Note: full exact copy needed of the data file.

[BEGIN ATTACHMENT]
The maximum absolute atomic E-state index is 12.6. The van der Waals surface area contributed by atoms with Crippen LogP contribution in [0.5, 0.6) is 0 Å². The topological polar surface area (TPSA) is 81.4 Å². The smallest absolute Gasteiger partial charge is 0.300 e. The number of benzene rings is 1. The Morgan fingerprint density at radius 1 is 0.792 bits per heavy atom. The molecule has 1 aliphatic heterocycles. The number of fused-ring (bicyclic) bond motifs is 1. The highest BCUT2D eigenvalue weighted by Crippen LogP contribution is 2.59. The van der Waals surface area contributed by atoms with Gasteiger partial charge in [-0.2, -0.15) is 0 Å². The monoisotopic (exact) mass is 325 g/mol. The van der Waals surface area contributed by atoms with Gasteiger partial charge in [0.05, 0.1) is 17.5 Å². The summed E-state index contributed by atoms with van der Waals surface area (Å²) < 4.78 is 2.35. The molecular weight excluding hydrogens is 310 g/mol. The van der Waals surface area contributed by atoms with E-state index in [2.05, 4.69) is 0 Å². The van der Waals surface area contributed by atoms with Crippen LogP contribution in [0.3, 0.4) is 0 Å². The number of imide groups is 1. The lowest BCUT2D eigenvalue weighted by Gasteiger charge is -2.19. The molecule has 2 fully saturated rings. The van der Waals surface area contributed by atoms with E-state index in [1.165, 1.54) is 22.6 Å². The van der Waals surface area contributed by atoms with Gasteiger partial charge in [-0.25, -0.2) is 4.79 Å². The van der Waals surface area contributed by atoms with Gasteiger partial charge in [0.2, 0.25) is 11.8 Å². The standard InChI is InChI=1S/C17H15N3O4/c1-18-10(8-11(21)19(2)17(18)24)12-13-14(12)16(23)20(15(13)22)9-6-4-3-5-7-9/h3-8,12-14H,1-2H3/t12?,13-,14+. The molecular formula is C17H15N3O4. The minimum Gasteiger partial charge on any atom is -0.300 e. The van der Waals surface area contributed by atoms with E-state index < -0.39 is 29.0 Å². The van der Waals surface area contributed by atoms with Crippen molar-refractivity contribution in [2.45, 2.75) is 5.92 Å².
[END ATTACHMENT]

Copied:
The maximum absolute atomic E-state index is 12.6. The van der Waals surface area contributed by atoms with Crippen LogP contribution in [0.5, 0.6) is 0 Å². The topological polar surface area (TPSA) is 81.4 Å². The smallest absolute Gasteiger partial charge is 0.300 e. The number of benzene rings is 1. The Morgan fingerprint density at radius 1 is 0.792 bits per heavy atom. The molecule has 1 aliphatic heterocycles. The number of fused-ring (bicyclic) bond motifs is 1. The highest BCUT2D eigenvalue weighted by Crippen LogP contribution is 2.59. The van der Waals surface area contributed by atoms with Gasteiger partial charge in [-0.2, -0.15) is 0 Å². The monoisotopic (exact) mass is 325 g/mol. The van der Waals surface area contributed by atoms with Gasteiger partial charge in [0.05, 0.1) is 17.5 Å². The summed E-state index contributed by atoms with van der Waals surface area (Å²) < 4.78 is 2.35. The molecular weight excluding hydrogens is 310 g/mol. The van der Waals surface area contributed by atoms with E-state index in [2.05, 4.69) is 0 Å². The van der Waals surface area contributed by atoms with Crippen LogP contribution in [0.3, 0.4) is 0 Å². The number of imide groups is 1. The lowest BCUT2D eigenvalue weighted by Gasteiger charge is -2.19. The molecule has 2 fully saturated rings. The van der Waals surface area contributed by atoms with E-state index in [1.165, 1.54) is 22.6 Å². The van der Waals surface area contributed by atoms with Gasteiger partial charge in [-0.25, -0.2) is 4.79 Å². The van der Waals surface area contributed by atoms with Gasteiger partial charge in [0.2, 0.25) is 11.8 Å². The standard InChI is InChI=1S/C17H15N3O4/c1-18-10(8-11(21)19(2)17(18)24)12-13-14(12)16(23)20(15(13)22)9-6-4-3-5-7-9/h3-8,12-14H,1-2H3/t12?,13-,14+. The molecular formula is C17H15N3O4. The minimum Gasteiger partial charge on any atom is -0.300 e. The van der Waals surface area contributed by atoms with E-state index < -0.39 is 29.0 Å². The van der Waals surface area contributed by atoms with Crippen molar-refractivity contribution in [2.45, 2.75) is 5.92 Å².